Is there anything more awkward than trying to navigate snow-narrowed sidewalks?
There probably is, but that definitely ranks in the top ten.
For those of you from more mild climes, the problem, you see, is this: a sidewalk of once predictable width, formerly capable of allowing two strangers to pass unperturbed, now forces a level of intimacy which is most unseemly in many parts of the world.
That is, the side walks are too narrow for two people to pass.
Forced with such a conundrum, the pedestrians options are this: wait, claim the right-of-way, or try to pass anyway.
Waiting might seem like the safe bet, but it is not without risks: for one thing, this approach is untenable if you are in any sort of a hurry. It will take you forever if you are always yielding the right-of-way. For another, you occasionally end up in the awkward wait-off: who will strike out upon the narrow sidewalk first?
And, of course, choosing to wait can be awkward in itself: age, race, and gender norms all come crashing into play as busy pedestrians try to gauge the best way to interact.
I imagine that in Victorian Boston gentlemen always yielded passage to the ladies.
Which, of course, always makes me want grant first passage to the men. (Though I have been known to play the occasional game of narrow side-walk chicken with self-absorbed bros who don’t strike me much as gentlemen.)
Being somewhat old-fashioned, I tend to yield to my seniors – though having heard stories of embarrassment from grandparents who’ve been offered seats on the T, I’m not sure that’s actually the best way to go.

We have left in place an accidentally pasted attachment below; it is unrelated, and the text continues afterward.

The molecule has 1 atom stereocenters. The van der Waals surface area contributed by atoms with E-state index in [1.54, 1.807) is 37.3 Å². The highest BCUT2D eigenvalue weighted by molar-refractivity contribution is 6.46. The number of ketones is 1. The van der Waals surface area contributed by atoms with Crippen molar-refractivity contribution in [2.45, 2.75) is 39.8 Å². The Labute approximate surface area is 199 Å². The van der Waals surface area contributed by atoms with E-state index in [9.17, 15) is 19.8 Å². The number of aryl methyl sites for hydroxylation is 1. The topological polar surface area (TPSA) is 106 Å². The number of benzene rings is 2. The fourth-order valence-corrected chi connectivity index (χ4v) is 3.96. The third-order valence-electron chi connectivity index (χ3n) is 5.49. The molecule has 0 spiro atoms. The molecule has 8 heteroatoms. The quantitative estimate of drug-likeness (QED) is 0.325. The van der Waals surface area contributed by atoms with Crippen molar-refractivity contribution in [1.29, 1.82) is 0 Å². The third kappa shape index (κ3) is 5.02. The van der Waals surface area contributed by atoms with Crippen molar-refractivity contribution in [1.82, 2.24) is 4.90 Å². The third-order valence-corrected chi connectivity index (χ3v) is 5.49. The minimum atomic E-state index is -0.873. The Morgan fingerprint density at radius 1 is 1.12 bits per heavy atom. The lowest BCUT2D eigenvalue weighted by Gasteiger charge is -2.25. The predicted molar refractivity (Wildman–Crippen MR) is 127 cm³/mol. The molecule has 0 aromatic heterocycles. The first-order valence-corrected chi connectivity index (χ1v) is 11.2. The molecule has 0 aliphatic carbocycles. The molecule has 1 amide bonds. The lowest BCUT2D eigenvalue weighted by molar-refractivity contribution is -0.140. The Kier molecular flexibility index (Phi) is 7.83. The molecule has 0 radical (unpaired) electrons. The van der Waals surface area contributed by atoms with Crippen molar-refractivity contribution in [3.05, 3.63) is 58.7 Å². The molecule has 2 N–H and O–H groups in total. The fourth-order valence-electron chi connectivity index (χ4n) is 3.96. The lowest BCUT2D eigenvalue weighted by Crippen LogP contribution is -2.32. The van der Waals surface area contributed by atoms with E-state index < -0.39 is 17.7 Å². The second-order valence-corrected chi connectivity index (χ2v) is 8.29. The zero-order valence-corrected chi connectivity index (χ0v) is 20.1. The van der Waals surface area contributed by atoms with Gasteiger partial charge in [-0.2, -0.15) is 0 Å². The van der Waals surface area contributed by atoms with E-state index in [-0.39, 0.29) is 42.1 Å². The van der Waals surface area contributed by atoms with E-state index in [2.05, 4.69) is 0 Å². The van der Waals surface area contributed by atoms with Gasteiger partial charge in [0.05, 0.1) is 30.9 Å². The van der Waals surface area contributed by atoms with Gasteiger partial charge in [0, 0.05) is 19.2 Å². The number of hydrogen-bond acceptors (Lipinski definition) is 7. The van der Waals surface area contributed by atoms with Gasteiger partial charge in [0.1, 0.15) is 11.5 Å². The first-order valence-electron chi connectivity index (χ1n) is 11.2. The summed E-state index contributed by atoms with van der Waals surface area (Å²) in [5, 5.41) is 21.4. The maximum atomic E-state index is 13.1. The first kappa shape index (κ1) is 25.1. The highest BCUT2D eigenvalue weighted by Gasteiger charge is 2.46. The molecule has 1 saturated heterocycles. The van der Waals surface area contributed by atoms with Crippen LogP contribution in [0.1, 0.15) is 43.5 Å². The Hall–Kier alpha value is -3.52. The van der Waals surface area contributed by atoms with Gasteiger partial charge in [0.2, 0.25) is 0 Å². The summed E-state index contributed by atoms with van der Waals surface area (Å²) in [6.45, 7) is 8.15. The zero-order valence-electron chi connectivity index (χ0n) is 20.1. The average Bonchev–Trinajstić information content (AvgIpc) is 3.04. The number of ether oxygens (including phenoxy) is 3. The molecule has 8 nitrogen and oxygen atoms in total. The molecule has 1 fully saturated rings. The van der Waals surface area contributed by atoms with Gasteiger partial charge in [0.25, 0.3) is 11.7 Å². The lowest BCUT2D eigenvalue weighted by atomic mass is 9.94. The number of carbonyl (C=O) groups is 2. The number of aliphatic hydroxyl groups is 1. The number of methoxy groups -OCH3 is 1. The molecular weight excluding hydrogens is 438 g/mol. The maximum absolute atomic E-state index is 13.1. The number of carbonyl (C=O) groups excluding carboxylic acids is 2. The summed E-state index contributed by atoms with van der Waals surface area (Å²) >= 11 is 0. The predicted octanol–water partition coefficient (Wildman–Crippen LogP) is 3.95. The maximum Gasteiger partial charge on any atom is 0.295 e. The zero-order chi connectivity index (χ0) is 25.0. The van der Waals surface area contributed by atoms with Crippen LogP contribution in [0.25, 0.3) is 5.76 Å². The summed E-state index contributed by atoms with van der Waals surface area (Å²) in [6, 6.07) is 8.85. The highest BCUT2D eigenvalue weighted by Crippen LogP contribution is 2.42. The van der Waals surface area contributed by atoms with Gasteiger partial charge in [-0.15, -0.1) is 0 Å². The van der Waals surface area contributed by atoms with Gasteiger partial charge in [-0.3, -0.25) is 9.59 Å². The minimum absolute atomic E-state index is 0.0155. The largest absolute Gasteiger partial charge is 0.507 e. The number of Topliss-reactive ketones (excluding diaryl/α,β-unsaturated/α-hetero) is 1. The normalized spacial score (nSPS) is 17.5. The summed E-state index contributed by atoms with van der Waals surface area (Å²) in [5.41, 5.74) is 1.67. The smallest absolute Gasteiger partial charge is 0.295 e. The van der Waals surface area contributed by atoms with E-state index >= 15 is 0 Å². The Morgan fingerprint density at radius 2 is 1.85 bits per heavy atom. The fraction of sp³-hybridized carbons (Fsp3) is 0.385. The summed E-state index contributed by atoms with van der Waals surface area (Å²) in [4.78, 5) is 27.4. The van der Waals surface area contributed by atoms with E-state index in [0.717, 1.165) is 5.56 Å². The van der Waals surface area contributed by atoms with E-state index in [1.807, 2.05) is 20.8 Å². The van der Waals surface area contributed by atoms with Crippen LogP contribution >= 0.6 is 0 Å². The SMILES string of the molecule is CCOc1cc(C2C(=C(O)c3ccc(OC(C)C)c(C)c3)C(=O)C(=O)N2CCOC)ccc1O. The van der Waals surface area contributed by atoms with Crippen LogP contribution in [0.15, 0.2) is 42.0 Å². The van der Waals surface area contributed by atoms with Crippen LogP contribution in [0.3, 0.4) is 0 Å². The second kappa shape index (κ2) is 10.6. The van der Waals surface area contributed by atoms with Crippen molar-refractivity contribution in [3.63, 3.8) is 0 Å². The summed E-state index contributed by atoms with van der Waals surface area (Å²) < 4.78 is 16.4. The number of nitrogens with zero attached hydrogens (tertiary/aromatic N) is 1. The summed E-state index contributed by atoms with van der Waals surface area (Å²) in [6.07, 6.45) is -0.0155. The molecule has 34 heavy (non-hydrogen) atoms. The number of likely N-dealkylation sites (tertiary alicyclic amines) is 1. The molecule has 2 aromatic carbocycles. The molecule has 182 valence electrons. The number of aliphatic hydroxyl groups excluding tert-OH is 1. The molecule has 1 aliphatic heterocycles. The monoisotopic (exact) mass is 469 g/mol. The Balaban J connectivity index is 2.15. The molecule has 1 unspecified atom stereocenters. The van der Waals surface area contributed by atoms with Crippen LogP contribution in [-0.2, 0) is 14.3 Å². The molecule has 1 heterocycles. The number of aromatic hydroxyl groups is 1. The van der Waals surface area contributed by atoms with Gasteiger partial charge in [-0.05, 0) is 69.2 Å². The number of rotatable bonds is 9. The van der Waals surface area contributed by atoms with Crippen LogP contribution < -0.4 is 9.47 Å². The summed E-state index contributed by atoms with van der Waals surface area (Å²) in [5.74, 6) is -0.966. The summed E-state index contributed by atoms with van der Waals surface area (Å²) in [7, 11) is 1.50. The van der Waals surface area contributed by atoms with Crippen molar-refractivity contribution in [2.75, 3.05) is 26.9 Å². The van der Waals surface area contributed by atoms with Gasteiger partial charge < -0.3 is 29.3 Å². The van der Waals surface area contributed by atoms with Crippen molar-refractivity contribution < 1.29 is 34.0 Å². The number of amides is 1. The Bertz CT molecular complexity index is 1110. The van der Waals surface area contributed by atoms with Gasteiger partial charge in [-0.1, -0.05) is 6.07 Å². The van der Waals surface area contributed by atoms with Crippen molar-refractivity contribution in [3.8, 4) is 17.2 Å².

In fact, I’m fairly certain I once caught a look of surprise and distress from a woman who I let pass – I might have well just yelled “old lady!” at her, for all that old-fashioned habit was worth.
If both parties try to pass, that some times works out. Other times…well, I hope you’re okay getting to know strangers.
In the end, I suppose, we all just do the best we can.
I try to yield some of the time, claim the right-of-way some of the time, and only try to pass on walkways that seem like they can handle the two lane traffic. But sometimes I misjudge.
And I try to be equal in the types of people I wait for and the types of people who wait for me.
Sometimes, I misjudge, but overall – it’s like the snowy, narrowed sidewalks are this great equalizer. It doesn’t matter who you are, it doesn’t matter where you going. Only one person can go at a time and we all need to treat each other with respect and patience if any of us are ever going to get anywhere.